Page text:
This book examines the ethical problems with using donated sperm, eggs and embryos, known collectively as "donor conception". In addition to delineating the existing arguments, it introduces new thinking and clear analysis into a debate which has hitherto been the preserve of professional groups with their own cultures and perspectives. It covers: * Details of the history and practice of donor conception in the UK and overseas. * The argument that donor conception is a social experiment whose secrecy makes its results impossible to determine. * The evidence from adoption that genetic relationships are of fundamental importance to human beings, and the resulting likelihood that donor-conceived people are being significantly damaged. * The philosophical arguments that are used to justify donor conception even if damage is being caused. These arguments are examined in detail and found to be unconvincing. * The ideologies in society that make the medium-term continuation of donor conception inevitable. * The likely long-term outcome, which is a reassessment by society both of donor conception and of the underlying ideologies.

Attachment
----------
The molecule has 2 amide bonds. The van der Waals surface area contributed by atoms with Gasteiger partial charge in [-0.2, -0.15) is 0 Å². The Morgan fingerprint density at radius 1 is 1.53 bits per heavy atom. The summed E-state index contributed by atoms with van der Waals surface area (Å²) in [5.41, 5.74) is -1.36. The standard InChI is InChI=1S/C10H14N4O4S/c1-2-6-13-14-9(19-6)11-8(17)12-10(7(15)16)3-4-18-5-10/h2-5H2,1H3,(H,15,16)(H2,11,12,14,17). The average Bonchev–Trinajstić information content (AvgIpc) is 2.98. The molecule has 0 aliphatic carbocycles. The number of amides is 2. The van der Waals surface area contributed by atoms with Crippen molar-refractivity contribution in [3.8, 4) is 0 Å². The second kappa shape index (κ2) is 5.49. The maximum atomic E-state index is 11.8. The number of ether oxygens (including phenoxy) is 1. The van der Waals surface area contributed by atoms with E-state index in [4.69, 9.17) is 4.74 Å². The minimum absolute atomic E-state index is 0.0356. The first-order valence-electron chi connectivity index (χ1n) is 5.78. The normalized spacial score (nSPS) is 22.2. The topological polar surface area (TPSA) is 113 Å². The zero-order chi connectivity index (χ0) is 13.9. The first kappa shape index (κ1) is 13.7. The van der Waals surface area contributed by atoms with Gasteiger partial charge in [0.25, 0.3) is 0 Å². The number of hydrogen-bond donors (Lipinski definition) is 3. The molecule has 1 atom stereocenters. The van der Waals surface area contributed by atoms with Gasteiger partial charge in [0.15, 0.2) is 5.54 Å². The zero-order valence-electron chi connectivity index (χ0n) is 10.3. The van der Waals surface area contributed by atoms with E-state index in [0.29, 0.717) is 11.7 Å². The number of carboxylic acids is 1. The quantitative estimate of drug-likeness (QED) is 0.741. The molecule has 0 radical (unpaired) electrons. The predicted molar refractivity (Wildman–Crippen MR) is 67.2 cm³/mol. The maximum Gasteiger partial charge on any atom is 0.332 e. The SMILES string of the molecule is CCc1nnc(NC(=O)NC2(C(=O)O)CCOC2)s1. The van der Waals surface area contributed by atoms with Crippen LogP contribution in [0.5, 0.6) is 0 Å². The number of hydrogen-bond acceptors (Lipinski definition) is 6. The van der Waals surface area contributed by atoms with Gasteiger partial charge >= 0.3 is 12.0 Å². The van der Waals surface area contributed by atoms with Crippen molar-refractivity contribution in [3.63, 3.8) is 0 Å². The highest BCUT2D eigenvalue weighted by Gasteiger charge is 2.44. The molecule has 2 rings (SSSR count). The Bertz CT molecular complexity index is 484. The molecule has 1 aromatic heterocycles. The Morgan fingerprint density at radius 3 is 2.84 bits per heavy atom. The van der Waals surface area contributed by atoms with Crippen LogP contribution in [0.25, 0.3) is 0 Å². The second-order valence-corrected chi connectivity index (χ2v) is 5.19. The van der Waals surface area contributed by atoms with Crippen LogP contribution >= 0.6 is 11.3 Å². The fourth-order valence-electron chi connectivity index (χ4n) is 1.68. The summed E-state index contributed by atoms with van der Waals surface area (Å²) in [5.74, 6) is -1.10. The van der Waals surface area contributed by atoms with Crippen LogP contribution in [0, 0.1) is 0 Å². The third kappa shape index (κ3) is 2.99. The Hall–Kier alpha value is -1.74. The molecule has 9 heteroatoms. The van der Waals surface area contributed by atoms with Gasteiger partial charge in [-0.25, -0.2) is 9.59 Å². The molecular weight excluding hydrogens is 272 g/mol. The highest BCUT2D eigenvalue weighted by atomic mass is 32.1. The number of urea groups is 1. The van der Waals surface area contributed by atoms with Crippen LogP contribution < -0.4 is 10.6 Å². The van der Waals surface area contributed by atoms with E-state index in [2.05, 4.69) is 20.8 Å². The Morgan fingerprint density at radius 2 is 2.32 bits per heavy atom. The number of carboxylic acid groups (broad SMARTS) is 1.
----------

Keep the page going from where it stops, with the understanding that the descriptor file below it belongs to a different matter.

This is a readable text in a complex area, suitable for undergraduates, academic researchers and the general reader.
Publisher: Edinburgh University Press